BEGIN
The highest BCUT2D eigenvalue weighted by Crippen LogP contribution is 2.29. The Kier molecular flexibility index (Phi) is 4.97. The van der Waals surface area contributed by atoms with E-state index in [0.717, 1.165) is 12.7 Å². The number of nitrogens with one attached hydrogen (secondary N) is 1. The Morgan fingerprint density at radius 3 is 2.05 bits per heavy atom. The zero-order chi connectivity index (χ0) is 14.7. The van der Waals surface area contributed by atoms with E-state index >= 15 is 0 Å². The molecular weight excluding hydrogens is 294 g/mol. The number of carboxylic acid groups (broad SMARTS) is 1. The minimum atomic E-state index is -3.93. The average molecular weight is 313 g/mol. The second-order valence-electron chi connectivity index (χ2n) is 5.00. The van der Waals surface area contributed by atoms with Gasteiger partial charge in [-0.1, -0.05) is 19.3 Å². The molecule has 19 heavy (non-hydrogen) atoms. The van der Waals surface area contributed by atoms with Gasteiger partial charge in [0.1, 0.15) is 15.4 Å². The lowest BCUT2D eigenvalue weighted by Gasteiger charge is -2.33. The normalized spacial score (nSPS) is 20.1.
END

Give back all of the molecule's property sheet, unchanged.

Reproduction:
The highest BCUT2D eigenvalue weighted by Crippen LogP contribution is 2.29. The Kier molecular flexibility index (Phi) is 4.97. The van der Waals surface area contributed by atoms with E-state index in [0.717, 1.165) is 12.7 Å². The number of nitrogens with one attached hydrogen (secondary N) is 1. The Morgan fingerprint density at radius 3 is 2.05 bits per heavy atom. The zero-order chi connectivity index (χ0) is 14.7. The van der Waals surface area contributed by atoms with E-state index >= 15 is 0 Å². The molecular weight excluding hydrogens is 294 g/mol. The number of carboxylic acid groups (broad SMARTS) is 1. The minimum atomic E-state index is -3.93. The average molecular weight is 313 g/mol. The second-order valence-electron chi connectivity index (χ2n) is 5.00. The van der Waals surface area contributed by atoms with Gasteiger partial charge in [-0.1, -0.05) is 19.3 Å². The molecule has 19 heavy (non-hydrogen) atoms. The van der Waals surface area contributed by atoms with Gasteiger partial charge in [0.1, 0.15) is 15.4 Å². The lowest BCUT2D eigenvalue weighted by Gasteiger charge is -2.33. The normalized spacial score (nSPS) is 20.1.